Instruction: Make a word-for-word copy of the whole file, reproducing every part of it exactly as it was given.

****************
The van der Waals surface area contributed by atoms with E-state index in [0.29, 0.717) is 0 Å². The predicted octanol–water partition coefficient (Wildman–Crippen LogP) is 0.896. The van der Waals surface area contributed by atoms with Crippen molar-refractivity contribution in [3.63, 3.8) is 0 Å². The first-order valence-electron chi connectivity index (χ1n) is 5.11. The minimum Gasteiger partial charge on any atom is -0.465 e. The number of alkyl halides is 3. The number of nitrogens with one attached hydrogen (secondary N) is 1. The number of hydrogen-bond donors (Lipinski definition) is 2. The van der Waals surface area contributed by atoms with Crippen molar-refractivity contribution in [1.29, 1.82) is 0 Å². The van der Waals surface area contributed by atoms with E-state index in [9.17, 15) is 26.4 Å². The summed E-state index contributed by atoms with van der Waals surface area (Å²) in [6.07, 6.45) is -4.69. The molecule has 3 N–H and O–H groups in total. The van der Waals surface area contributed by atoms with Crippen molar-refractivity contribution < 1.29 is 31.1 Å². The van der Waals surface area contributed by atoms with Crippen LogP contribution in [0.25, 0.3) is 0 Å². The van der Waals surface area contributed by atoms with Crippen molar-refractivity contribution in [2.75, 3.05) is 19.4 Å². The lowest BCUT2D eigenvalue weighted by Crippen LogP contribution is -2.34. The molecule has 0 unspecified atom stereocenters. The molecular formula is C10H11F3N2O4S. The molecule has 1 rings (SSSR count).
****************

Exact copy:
The van der Waals surface area contributed by atoms with E-state index in [0.29, 0.717) is 0 Å². The predicted octanol–water partition coefficient (Wildman–Crippen LogP) is 0.896. The van der Waals surface area contributed by atoms with Crippen molar-refractivity contribution in [3.63, 3.8) is 0 Å². The first-order valence-electron chi connectivity index (χ1n) is 5.11. The minimum Gasteiger partial charge on any atom is -0.465 e. The number of alkyl halides is 3. The number of nitrogens with one attached hydrogen (secondary N) is 1. The number of hydrogen-bond donors (Lipinski definition) is 2. The van der Waals surface area contributed by atoms with Crippen molar-refractivity contribution in [1.29, 1.82) is 0 Å². The van der Waals surface area contributed by atoms with E-state index in [9.17, 15) is 26.4 Å². The summed E-state index contributed by atoms with van der Waals surface area (Å²) in [6.07, 6.45) is -4.69. The molecule has 3 N–H and O–H groups in total. The van der Waals surface area contributed by atoms with Crippen molar-refractivity contribution < 1.29 is 31.1 Å². The van der Waals surface area contributed by atoms with Crippen LogP contribution in [0.25, 0.3) is 0 Å². The van der Waals surface area contributed by atoms with Crippen molar-refractivity contribution in [2.75, 3.05) is 19.4 Å². The lowest BCUT2D eigenvalue weighted by Crippen LogP contribution is -2.34. The molecule has 0 unspecified atom stereocenters. The molecular formula is C10H11F3N2O4S. The molecule has 1 rings (SSSR count).